1. Walking forward a step or two the dog will typically want to pass you again. Repeat the 180° turn to the left. The 180° turns are done when the dog is trying to quickly move in front of you. If your dog is passing you but not super fast you can do a 90° turn left instead. This is where a square area for training is handy since on a sidewalk you would be stepping out onto the road.


Why not just pull back on the leash?


It is common to think that pulling back on the leash when the dog passes or even holding the dog in place with the leash is the right tactic to use. The thought is that eventually the dog will learn to stay in position.


We don’t use this to start because of Core Rule: Training Every Second. If you pull back on the leash often or hold the dog in position, most dogs learn to get used to the tugging on the leash. They may only stay in position if they are held there. Once slack is given the dog may try to pull again. Pulling back on the leash is a Force Technique. Force Trainers will tell you, you are better off using a really hard correction a minimal amount of times rather than a light correction hundreds of times. This is to help ensure the dog does not habituate to the correction being used. It does work for a lot of dogs but it is falling out of favour and doesn’t look the greatest in public. It also doesn’t work for all dogs.


The technique of stopping when the dog pulls often teaches the dog to stop, sit and wait. But as soon as you begin walking again the dog will pull forward. There are many people who have had success with that technique but we found it doesn’t work for all dogs.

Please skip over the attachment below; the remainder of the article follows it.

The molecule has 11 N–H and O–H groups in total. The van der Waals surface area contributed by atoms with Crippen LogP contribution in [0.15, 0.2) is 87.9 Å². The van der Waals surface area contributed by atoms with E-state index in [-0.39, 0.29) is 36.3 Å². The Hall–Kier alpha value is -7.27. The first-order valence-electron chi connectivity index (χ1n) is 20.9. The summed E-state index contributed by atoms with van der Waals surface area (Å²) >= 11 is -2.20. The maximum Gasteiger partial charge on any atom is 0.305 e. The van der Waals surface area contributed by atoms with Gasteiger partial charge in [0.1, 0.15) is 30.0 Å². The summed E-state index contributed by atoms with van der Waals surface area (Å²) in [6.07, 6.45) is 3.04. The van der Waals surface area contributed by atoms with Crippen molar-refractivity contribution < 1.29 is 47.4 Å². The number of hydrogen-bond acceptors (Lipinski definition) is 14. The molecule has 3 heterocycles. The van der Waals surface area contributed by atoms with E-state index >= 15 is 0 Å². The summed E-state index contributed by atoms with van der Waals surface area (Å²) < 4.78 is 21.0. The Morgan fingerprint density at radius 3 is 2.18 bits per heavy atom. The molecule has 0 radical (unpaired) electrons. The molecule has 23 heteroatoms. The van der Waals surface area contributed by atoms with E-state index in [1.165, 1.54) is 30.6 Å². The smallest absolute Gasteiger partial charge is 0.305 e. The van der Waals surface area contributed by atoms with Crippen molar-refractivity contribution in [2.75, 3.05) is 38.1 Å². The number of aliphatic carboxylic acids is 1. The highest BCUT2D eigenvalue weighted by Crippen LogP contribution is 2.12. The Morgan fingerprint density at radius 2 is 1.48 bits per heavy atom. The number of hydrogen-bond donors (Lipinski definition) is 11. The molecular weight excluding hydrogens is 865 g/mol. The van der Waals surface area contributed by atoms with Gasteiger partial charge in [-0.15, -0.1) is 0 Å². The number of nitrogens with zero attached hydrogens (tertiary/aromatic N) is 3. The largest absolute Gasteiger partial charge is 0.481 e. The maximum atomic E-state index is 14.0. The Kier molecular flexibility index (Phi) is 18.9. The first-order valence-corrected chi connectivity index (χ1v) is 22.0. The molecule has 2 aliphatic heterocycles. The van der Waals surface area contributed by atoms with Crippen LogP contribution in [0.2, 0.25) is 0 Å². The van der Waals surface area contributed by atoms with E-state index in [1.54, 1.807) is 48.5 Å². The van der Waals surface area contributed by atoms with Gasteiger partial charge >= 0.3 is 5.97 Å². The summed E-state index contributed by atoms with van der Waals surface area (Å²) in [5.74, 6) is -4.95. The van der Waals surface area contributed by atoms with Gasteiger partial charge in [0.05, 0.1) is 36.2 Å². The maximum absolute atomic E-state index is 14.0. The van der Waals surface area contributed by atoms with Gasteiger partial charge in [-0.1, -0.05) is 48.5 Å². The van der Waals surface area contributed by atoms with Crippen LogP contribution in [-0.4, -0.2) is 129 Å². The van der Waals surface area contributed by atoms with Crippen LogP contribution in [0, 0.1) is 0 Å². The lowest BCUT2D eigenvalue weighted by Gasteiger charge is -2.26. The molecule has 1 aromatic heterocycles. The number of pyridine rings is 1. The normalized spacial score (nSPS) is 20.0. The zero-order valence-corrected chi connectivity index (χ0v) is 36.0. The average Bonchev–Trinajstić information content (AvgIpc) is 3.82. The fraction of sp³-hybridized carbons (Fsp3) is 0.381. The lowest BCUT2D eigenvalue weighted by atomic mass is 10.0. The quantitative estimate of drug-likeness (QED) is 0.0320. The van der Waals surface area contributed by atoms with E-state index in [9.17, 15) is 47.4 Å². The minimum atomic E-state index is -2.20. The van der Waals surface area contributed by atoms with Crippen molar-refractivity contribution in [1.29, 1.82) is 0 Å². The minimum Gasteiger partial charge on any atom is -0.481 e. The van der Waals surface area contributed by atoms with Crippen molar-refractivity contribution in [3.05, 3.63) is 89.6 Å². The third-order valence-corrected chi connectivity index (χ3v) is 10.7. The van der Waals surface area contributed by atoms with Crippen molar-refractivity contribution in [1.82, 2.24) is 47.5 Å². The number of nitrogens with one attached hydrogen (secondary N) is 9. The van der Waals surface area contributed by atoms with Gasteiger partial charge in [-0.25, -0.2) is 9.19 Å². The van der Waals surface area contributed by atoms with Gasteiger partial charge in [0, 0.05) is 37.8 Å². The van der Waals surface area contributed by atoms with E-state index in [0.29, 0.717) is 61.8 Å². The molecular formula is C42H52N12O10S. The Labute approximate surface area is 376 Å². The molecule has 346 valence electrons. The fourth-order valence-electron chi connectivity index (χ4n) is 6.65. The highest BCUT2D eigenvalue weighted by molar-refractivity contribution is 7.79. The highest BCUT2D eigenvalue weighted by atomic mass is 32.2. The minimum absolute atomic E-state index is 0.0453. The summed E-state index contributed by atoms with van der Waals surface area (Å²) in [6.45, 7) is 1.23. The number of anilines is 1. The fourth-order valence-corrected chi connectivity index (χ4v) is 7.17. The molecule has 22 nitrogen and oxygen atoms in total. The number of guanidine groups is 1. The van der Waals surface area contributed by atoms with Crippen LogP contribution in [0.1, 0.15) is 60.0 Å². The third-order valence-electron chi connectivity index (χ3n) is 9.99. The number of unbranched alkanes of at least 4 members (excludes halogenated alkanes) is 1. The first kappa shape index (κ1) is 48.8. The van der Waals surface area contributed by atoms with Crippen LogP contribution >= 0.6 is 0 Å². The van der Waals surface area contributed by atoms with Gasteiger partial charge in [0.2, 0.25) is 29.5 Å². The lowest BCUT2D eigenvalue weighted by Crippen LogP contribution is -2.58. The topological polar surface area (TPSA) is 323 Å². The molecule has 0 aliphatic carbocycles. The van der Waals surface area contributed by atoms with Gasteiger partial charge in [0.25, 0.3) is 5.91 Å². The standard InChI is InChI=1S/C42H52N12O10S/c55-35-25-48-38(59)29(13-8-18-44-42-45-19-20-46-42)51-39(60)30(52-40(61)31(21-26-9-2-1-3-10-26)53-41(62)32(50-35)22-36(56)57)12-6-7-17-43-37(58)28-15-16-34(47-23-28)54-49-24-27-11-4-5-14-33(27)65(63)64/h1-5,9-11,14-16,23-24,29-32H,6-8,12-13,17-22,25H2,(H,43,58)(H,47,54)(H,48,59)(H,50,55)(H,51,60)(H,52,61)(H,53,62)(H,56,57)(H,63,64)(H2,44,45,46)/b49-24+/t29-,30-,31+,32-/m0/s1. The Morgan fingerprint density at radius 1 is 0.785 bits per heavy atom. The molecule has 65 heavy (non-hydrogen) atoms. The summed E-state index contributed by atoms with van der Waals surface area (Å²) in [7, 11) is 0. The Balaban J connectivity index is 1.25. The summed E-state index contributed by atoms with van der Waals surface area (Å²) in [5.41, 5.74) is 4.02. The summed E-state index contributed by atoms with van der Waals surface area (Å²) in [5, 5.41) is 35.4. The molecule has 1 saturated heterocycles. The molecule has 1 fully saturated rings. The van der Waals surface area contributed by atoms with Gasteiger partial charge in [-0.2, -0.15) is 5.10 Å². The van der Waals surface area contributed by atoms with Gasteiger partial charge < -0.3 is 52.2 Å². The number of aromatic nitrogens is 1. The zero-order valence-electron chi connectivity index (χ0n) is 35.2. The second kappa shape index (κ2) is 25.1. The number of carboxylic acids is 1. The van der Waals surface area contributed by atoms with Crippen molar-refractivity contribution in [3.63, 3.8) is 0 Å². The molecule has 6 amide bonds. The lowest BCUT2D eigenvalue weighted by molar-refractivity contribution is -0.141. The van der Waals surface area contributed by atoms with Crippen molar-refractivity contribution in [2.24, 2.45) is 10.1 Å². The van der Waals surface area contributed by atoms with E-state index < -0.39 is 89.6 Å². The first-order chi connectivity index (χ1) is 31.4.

Exercising first and changing directions gets the dog paying attention to you.



6. Using a Wall


Once your dog stops pulling so much and is getting quicker about following you or even stays close to your side, you should begin walking around a wall. You can start this in your house, then walk along the fence in your backyard and then go to a parking lot.


  1. Dog Passing - Keep an eye over your right shoulder to watch your dog. If the dog is speeding up to pass you, take a right step toward the wall to block the dog. Keep moving forward so your next left step is back on your path. It is just a quick step to crowd the dog out of the way and continue moving forward.

  2. Dog Goes Behind to Your Left - If your dog tries to cut behind you, take a step right, pull the dog on the leash to behind you and then while always moving forward step left back onto your path. The dog will now be in position again.


Tip: When we say step left or right we don’t mean turn left or right. The step to the right or left is while you are still facing and walking forward. Imagine you are walking and see a puddle. You are just stepping up and to the right or left of the puddle and then continuing back on your path.


Insert Picture Walking Next to a Wall or Vehicle



7. Between Walls


Pretty soon the dog will start walking well next to a wall and not try to pass you. If the dog is trying to pass you a lot, you may need to use a consequence. Take a look at the end of this article.


When the dog is walking well next to a wall you will want to start walking where there is no wall. That is sometimes too big a step so to break it down via the A to B Rule you can walk from one wall, to a space, to another wall. The best method is walking between two parked cars in a parking lot. Picture walk between cars


The dog may do very well or the dog may: